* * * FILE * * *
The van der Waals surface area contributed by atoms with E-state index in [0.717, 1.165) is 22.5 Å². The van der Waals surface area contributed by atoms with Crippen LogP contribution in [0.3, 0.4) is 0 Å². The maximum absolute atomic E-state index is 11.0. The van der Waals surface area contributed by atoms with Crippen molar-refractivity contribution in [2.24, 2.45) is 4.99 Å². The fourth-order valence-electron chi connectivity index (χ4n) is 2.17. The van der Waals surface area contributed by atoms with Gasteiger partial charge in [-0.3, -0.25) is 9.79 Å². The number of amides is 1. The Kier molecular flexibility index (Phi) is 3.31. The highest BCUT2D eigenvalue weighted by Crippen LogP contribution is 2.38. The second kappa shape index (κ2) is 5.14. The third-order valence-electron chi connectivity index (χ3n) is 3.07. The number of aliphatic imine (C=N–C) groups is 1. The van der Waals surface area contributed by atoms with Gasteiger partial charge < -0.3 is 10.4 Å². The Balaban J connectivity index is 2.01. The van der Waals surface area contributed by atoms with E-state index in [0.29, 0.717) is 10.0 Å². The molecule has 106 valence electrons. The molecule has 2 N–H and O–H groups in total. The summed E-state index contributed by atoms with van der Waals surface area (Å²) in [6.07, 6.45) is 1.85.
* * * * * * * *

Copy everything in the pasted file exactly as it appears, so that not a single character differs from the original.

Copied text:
The van der Waals surface area contributed by atoms with E-state index in [0.717, 1.165) is 22.5 Å². The van der Waals surface area contributed by atoms with Crippen LogP contribution in [0.3, 0.4) is 0 Å². The maximum absolute atomic E-state index is 11.0. The van der Waals surface area contributed by atoms with Crippen molar-refractivity contribution in [2.24, 2.45) is 4.99 Å². The fourth-order valence-electron chi connectivity index (χ4n) is 2.17. The van der Waals surface area contributed by atoms with Gasteiger partial charge in [-0.3, -0.25) is 9.79 Å². The number of amides is 1. The Kier molecular flexibility index (Phi) is 3.31. The highest BCUT2D eigenvalue weighted by Crippen LogP contribution is 2.38. The second kappa shape index (κ2) is 5.14. The third-order valence-electron chi connectivity index (χ3n) is 3.07. The number of aliphatic imine (C=N–C) groups is 1. The van der Waals surface area contributed by atoms with Gasteiger partial charge < -0.3 is 10.4 Å². The Balaban J connectivity index is 2.01. The van der Waals surface area contributed by atoms with E-state index in [0.29, 0.717) is 10.0 Å². The molecule has 106 valence electrons. The molecule has 2 N–H and O–H groups in total. The summed E-state index contributed by atoms with van der Waals surface area (Å²) in [6.07, 6.45) is 1.85.